In reality, nothing bad is likely to happen at the beginning of January. The automatic tax hikes and spending cuts will occur cumulatively over the course of an entire year. The Obama administration can delay implementing even the first dollar of the austerity, and even if we do have a few weeks of higher taxes and spending cuts, it can be retroactively canceled out once a deal is completed. The metaphor of a “cliff,” in which one step over goes all the way to the bottom, is utterly misguided.
What will change on January 1 is bargaining leverage. Once the Bush tax cuts have expired, then the two parties can much more easily agree on a deal to pass a big tax cut and substitute cuts to Social Security and Medicare for the scheduled cuts to discretionary spending. As a side benefit, the dreaded Grover Norquist tax pledge will be technically moot. Liberals such as me like this idea a lot.
Politics aside, there's no serious argument to be made against the idea of sending all the members of Congress home and then negotiating on budget matters under the new baseline. From the new baseline, all Democrats and Republicans disagree about is how much to cut taxes by and how much to increase spending. Those are issues where compromise can be found. It'll take some negotiating, but it can get done fairly easily.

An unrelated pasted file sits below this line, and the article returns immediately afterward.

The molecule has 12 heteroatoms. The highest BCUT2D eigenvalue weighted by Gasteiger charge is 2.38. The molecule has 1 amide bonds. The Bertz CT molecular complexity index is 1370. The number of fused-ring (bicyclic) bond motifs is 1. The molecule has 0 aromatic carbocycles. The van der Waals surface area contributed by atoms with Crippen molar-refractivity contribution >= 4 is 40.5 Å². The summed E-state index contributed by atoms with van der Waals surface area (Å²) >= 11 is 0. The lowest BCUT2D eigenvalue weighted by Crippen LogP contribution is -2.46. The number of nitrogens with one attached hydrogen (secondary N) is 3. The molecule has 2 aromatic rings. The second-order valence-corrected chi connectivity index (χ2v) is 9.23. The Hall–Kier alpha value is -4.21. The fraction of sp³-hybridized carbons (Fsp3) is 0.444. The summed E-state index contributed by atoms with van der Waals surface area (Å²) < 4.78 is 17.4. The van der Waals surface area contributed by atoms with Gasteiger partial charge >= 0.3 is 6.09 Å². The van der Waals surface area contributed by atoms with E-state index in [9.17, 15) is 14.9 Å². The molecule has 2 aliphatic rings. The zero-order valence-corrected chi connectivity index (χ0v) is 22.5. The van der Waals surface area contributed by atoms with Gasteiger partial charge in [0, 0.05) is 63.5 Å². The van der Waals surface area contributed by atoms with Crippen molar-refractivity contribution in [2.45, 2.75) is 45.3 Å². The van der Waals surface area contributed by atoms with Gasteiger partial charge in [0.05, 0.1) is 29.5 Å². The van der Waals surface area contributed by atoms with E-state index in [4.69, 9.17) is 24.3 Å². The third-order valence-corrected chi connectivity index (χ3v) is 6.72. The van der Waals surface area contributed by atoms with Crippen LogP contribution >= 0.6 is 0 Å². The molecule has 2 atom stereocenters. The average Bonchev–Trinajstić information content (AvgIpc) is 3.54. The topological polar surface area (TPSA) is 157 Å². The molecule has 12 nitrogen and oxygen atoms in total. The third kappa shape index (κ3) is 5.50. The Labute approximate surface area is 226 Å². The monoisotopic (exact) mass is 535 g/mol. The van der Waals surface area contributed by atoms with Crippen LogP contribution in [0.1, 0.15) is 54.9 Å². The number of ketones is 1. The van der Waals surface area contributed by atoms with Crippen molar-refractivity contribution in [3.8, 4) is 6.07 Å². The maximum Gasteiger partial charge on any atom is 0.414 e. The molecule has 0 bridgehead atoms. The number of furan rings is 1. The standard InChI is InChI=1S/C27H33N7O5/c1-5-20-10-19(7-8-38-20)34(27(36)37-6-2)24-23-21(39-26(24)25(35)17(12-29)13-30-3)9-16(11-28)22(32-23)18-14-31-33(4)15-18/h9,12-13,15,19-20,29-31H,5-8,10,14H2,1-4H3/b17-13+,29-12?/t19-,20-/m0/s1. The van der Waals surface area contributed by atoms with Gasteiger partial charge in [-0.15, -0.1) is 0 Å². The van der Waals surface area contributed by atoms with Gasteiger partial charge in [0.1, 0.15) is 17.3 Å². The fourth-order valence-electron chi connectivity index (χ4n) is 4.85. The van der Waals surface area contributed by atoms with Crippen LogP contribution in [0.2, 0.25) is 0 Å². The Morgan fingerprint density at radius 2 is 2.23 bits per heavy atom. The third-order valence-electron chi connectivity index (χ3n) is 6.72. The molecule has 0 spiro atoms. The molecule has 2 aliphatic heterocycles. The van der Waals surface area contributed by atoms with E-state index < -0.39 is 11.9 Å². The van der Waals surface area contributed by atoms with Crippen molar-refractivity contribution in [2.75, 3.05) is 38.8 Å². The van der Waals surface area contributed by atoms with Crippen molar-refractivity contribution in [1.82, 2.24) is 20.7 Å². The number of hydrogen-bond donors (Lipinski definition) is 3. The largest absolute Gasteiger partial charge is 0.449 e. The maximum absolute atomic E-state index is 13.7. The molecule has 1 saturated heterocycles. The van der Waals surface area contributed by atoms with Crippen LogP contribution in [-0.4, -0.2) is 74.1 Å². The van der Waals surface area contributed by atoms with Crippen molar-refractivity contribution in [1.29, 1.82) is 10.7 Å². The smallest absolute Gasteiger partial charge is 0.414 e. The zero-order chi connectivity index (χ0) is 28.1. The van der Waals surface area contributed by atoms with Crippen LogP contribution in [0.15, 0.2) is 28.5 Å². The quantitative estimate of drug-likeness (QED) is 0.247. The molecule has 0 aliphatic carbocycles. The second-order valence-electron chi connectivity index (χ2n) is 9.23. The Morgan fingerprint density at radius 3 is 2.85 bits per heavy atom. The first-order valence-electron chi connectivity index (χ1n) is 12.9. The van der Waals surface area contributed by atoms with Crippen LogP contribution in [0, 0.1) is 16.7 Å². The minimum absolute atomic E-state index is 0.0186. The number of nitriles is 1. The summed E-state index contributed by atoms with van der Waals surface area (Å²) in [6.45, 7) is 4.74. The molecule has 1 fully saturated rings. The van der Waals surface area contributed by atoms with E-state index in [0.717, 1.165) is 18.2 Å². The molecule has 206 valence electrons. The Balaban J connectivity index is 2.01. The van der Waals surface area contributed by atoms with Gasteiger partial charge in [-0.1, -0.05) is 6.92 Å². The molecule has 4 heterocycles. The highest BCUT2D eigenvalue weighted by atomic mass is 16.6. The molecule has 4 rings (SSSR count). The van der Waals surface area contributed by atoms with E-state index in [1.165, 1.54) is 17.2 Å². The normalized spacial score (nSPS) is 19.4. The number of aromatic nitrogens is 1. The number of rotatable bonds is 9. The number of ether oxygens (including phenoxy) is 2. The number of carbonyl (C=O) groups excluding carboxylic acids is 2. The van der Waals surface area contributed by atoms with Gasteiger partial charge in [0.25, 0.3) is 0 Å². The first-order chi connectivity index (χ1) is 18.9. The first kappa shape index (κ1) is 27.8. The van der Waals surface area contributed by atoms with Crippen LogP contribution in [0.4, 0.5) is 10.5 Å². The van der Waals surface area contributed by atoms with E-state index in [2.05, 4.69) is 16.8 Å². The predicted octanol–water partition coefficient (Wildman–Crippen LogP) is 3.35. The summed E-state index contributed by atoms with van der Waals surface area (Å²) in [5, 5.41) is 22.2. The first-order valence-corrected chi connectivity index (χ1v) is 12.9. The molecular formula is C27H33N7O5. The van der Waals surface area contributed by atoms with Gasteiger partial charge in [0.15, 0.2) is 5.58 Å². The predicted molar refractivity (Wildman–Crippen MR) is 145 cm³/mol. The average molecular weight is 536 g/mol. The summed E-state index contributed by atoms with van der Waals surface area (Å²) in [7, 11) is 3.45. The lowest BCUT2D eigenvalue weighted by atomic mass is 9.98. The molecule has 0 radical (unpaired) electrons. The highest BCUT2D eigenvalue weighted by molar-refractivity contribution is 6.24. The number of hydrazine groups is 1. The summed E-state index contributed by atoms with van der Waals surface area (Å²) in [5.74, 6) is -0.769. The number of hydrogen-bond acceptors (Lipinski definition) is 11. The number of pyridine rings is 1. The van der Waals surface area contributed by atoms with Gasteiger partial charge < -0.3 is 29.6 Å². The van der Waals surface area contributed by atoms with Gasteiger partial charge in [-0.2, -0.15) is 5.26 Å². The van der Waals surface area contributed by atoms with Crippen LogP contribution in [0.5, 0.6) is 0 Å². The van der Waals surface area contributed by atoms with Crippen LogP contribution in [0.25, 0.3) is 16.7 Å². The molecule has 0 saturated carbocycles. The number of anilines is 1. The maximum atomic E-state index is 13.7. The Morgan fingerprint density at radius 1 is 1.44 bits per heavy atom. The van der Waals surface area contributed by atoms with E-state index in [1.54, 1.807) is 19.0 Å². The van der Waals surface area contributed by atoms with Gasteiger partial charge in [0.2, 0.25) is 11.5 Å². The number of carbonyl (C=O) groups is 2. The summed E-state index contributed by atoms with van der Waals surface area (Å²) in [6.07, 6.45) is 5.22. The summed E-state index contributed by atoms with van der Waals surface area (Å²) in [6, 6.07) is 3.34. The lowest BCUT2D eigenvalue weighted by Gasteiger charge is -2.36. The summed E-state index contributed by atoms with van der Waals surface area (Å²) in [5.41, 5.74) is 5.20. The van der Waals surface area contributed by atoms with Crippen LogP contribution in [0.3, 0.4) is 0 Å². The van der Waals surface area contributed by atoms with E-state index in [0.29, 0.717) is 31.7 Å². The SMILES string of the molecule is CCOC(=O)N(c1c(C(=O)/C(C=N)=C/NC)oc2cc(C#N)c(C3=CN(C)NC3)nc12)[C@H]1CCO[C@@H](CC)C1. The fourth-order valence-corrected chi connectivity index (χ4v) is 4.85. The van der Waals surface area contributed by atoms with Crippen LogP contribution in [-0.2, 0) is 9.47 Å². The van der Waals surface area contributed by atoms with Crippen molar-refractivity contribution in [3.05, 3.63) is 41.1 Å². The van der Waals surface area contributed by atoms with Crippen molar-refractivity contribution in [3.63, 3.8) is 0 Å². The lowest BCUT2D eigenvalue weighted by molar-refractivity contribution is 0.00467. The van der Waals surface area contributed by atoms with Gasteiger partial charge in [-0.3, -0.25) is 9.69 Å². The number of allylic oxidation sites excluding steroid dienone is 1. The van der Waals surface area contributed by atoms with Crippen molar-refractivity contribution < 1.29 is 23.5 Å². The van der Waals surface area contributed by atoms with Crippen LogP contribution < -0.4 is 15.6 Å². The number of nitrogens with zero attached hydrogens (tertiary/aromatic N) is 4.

So maybe the first cliff—the one coming in January—is the lesser of two evils. It just might achieve what white papers and impassioned pleas have so far failed to do: scare some sense into our legislators.
Personally, I'm all for letting the sequester take effect if it actually reduces the money going to the military-industrial and security-industrial complexes. Cynic that I am, however, I'm sure our elected representatives will find a way to make sure the war and internal spy lobbies don't lose a dime. I'm in favor of spending cuts if the budgets for Defense and Homeland Security get cut.